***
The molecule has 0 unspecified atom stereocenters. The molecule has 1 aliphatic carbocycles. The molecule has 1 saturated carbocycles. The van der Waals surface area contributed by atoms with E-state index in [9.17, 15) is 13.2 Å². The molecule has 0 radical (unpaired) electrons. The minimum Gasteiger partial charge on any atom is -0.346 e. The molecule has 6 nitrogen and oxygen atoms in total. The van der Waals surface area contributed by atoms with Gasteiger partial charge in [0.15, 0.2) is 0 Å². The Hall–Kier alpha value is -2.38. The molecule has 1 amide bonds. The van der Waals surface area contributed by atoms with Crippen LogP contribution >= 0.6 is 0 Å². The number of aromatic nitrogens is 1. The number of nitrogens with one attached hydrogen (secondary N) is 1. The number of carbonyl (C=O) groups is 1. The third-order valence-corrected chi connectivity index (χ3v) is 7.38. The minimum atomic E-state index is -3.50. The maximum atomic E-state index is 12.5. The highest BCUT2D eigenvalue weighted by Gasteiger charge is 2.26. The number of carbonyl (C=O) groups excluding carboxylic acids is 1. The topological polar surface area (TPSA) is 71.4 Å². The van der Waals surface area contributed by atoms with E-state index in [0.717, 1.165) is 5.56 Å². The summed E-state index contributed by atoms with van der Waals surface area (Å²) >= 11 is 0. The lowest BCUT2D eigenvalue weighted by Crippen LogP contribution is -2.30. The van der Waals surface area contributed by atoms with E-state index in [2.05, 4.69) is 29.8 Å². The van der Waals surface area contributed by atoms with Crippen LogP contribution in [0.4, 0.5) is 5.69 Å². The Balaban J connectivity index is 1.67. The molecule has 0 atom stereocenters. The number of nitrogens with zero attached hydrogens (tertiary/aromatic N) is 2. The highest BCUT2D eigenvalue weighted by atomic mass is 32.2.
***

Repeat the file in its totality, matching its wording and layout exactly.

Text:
The molecule has 0 unspecified atom stereocenters. The molecule has 1 aliphatic carbocycles. The molecule has 1 saturated carbocycles. The van der Waals surface area contributed by atoms with E-state index in [9.17, 15) is 13.2 Å². The molecule has 0 radical (unpaired) electrons. The minimum Gasteiger partial charge on any atom is -0.346 e. The molecule has 6 nitrogen and oxygen atoms in total. The van der Waals surface area contributed by atoms with Gasteiger partial charge in [0.15, 0.2) is 0 Å². The Hall–Kier alpha value is -2.38. The molecule has 1 amide bonds. The van der Waals surface area contributed by atoms with Crippen LogP contribution >= 0.6 is 0 Å². The number of aromatic nitrogens is 1. The number of nitrogens with one attached hydrogen (secondary N) is 1. The number of carbonyl (C=O) groups is 1. The third-order valence-corrected chi connectivity index (χ3v) is 7.38. The minimum atomic E-state index is -3.50. The maximum atomic E-state index is 12.5. The highest BCUT2D eigenvalue weighted by Gasteiger charge is 2.26. The number of carbonyl (C=O) groups excluding carboxylic acids is 1. The topological polar surface area (TPSA) is 71.4 Å². The van der Waals surface area contributed by atoms with E-state index in [0.717, 1.165) is 5.56 Å². The summed E-state index contributed by atoms with van der Waals surface area (Å²) >= 11 is 0. The lowest BCUT2D eigenvalue weighted by Crippen LogP contribution is -2.30. The van der Waals surface area contributed by atoms with E-state index in [2.05, 4.69) is 29.8 Å². The van der Waals surface area contributed by atoms with Crippen LogP contribution in [0.4, 0.5) is 5.69 Å². The Balaban J connectivity index is 1.67. The molecule has 0 atom stereocenters. The number of nitrogens with zero attached hydrogens (tertiary/aromatic N) is 2. The highest BCUT2D eigenvalue weighted by atomic mass is 32.2.